Published onSeptember 6th, 2022
Stormwater Runoff Solutions for NYC Property Owners
With some of the severe storms in the New York City area recently, property owners have awakened to the need for better stormwater runoff solutions. Whether your building has already suffered damage or you want to prevent catastrophe in the future, read on to learn why this is suddenly such a vital concern and what you can do to protect your property.
Why Stormwater Runoff Has Become an Urgent Issue in NYC
Climate change and impervious surfaces
While climate change that is increasing severe weather in the Northeast has actually been going on for decades, the frequency and intensity of storms have grown over the last few years and extreme weather is predicted to keep getting worse. Tropical storm Elsa in 2021 was particularly bad for New York City, but a similar storm this year brought similar devastating results:
- Difficulties commuting and lost work time, with flooded subways and roadways causing shutdowns and water rescues
- Flooded apartments and lower levels, resulting in water damage, excessively high insurance claims, lost rental income, and homelessness
- Contamination from mold, bacteria, and hazardous materials
- Risk of electric shock from downed power lines (on an already stressed grid) and rising waters reaching the level of electrical outlets
- Pollution of New York City waterways and fragile outdoor spaces by dirty overflowing water and detritus in storm drains, with potential for damage to the city’s water supply
What is the root cause of the stormwater crisis in the city? Primarily, it’s the large area of paved and hard surfaces that are impervious to water. Rather than soaking in, the water has to go elsewhere. The laws of gravity and fluid mechanics dictate that it moves towards the nearest low point, which unfortunately means underpasses, basement apartments, and other low-lying spaces.
Stormwater Runoff Solutions to Reduce Property Damage and Pollution
Gutters and downspouts
The first thing you want to do to protect your building from damaging rain runoff is to have a system that channels the water away from your structure. That starts with gutters, downspouts, and the like to catch rain as it falls. From there, you can channel it to safer areas so it won’t compromise your foundation or flood low-level units.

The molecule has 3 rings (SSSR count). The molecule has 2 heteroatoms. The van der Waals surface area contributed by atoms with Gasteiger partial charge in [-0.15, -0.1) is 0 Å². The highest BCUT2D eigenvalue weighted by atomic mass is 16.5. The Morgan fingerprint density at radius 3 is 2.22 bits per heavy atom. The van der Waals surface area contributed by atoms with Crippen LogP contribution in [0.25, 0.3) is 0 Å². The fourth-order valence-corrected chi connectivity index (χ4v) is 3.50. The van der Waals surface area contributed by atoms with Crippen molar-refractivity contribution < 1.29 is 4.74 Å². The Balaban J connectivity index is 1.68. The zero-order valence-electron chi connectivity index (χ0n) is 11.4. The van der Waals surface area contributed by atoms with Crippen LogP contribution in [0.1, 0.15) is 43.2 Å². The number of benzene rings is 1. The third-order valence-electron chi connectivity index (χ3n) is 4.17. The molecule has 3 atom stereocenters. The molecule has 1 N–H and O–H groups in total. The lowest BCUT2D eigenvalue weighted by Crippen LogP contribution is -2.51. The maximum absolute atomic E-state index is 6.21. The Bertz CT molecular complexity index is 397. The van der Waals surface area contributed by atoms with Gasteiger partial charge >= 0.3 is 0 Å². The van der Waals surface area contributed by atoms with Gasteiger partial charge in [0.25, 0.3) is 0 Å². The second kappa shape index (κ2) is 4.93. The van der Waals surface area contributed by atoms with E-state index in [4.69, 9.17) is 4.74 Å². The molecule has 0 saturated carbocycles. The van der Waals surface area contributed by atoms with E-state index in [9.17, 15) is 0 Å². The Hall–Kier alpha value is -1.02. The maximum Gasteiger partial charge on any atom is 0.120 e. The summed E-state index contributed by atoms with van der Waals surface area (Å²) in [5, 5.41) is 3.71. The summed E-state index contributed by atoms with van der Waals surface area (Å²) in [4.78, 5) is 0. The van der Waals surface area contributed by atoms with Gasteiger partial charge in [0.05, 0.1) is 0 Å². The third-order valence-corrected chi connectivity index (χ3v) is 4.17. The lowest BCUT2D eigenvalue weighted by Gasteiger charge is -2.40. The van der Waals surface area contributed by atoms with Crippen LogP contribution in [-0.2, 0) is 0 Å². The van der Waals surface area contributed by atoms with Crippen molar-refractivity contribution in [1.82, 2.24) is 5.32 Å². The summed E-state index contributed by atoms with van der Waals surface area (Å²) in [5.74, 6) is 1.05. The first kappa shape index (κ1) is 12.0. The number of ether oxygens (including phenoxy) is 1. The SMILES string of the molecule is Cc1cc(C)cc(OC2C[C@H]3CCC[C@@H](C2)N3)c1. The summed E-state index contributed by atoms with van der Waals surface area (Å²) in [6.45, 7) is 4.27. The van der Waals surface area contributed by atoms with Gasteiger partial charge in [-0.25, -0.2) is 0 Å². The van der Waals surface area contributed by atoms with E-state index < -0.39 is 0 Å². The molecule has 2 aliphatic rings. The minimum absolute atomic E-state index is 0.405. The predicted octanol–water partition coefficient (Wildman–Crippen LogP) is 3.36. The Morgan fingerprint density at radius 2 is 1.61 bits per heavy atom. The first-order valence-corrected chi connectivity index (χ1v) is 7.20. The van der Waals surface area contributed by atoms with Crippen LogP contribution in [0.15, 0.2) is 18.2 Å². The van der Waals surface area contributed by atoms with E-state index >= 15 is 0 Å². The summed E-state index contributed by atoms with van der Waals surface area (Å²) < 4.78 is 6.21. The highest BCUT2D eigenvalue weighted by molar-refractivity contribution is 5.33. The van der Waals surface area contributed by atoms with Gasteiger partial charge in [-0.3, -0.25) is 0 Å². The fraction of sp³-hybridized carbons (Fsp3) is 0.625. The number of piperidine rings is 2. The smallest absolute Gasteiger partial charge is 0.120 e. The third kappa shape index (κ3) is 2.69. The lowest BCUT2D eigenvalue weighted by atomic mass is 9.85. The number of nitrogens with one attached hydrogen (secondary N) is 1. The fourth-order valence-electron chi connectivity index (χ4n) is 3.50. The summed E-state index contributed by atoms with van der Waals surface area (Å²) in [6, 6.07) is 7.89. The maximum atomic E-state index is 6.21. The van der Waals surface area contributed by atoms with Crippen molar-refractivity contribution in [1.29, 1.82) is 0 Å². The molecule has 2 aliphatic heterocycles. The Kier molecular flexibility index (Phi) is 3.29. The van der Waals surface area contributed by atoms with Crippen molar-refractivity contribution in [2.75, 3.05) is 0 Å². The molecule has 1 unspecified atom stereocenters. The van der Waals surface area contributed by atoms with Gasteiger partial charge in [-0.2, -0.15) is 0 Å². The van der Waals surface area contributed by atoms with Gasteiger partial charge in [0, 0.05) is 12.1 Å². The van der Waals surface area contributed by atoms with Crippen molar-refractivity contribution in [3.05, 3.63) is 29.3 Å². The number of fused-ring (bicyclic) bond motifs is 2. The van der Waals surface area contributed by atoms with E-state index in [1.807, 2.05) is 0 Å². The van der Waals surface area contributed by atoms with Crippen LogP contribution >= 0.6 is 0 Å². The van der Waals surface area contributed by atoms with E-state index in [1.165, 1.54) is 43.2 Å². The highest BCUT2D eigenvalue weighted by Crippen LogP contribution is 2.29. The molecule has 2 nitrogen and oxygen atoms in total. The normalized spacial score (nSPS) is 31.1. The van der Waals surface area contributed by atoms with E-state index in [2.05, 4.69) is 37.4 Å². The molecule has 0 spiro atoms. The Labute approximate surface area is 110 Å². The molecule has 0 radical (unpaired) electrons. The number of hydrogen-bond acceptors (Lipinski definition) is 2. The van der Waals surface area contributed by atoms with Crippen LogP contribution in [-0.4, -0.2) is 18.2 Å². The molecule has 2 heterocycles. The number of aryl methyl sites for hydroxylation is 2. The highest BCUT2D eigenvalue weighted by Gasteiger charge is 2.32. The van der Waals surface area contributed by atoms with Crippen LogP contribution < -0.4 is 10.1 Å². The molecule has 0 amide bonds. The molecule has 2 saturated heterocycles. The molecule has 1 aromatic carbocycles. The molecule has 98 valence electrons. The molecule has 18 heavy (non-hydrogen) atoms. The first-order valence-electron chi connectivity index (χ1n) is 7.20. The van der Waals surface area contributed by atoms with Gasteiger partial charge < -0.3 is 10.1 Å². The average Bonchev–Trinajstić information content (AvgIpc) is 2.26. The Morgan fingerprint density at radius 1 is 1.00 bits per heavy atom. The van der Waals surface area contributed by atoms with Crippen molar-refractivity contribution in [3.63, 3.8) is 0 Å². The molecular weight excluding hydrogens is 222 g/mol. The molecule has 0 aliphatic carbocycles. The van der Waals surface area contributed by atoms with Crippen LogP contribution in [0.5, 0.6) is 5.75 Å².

Having gutters and downspouts isn’t enough, though. You need to keep them clean so they work properly. That means checking them after major storms when they can become clogged with everything from plant material to blowing trash. You should also give them a good cleaning in autumn after the last of the leaves have fallen. Using screens over your gutters can help keep out unwanted material in the future.
If you find water rising up through drains in the bottom of your building, or worse, through flooring, installing a sump pump can be helpful. These pumps sit in a basin at ground level and use a sensor to detect high water levels, whether through storms or high underground water tables. They pump the water away to a safer location, such as an approved above-ground system or a dry well, as mentioned above.
Adding more greenspace can go a long way in giving rainwater a place to drain. If possible, consider removing some paved areas and replacing it with grass or gravel over soil. It doesn’t have to be a lot, although the larger the area you create, the better for your building and neighboring properties. If you can’t create an entire garden, think about replacing cement walkways and paths with pea gravel.
DEP’s stormwater incentive program
Removing paved surfaces and replacing them with greenspace, as well as developing better water conduits, has been a focus for a new program created by the city’s Department of Environmental Protection. This program has been tasked with reducing the negative effects of stormwater runoff, including mitigations on private properties in all five boroughs.
The DEP initiative utilizes all of the measures listed above to handle rainwater, especially when New York experiences severe storms. It has multiple benefits:
- Protection of private property, revenue, and residential shelter
- Reduction in damage to city infrastructure (which requires tax dollars for repair)
- Safeguarding of public waterways, water supply, and local flora and fauna
- Improvements in air quality and decreased exposure to toxic substances
- Lowering of ambient temperature during hottest summer days
The DEP is approaching property owners with large buildings (above 25,000 square feet) to offer financial and resource assistance with this initiative. Whether your property is too small to participate at present or you need to coordinate your plumbing system with the DEP program, Sanitary Plumbing is here to help. For suggestions about property improvements to reduce runoff damage or to integrate sump pumps into your lower level, call us today at 212-734-5000 to schedule an appointment.